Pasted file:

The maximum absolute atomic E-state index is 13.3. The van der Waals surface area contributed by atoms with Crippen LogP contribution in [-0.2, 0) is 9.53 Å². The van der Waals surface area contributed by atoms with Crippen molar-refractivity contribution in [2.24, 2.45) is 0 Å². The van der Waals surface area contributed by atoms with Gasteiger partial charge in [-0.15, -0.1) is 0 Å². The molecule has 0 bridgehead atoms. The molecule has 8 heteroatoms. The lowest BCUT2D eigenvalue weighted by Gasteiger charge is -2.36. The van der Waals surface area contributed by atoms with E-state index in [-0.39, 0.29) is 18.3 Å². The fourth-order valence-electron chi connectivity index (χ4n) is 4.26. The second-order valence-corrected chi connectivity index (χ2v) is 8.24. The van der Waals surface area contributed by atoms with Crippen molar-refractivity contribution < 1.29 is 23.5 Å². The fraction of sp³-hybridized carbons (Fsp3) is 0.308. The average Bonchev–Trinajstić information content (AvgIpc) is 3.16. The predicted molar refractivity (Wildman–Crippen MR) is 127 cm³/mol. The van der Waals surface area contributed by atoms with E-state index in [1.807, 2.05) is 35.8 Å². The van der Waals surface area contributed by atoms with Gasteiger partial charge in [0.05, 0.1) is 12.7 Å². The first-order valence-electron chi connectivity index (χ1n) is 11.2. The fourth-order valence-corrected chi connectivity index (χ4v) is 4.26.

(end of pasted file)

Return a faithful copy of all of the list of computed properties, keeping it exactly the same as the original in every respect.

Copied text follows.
The maximum absolute atomic E-state index is 13.3. The van der Waals surface area contributed by atoms with Crippen LogP contribution in [-0.2, 0) is 9.53 Å². The van der Waals surface area contributed by atoms with Crippen molar-refractivity contribution in [2.24, 2.45) is 0 Å². The van der Waals surface area contributed by atoms with Gasteiger partial charge in [-0.15, -0.1) is 0 Å². The molecule has 0 bridgehead atoms. The molecule has 8 heteroatoms. The lowest BCUT2D eigenvalue weighted by Gasteiger charge is -2.36. The van der Waals surface area contributed by atoms with E-state index in [-0.39, 0.29) is 18.3 Å². The fourth-order valence-electron chi connectivity index (χ4n) is 4.26. The second-order valence-corrected chi connectivity index (χ2v) is 8.24. The van der Waals surface area contributed by atoms with Crippen molar-refractivity contribution < 1.29 is 23.5 Å². The fraction of sp³-hybridized carbons (Fsp3) is 0.308. The average Bonchev–Trinajstić information content (AvgIpc) is 3.16. The predicted molar refractivity (Wildman–Crippen MR) is 127 cm³/mol. The van der Waals surface area contributed by atoms with E-state index in [1.807, 2.05) is 35.8 Å². The van der Waals surface area contributed by atoms with Gasteiger partial charge in [0.05, 0.1) is 12.7 Å². The first-order valence-electron chi connectivity index (χ1n) is 11.2. The fourth-order valence-corrected chi connectivity index (χ4v) is 4.26.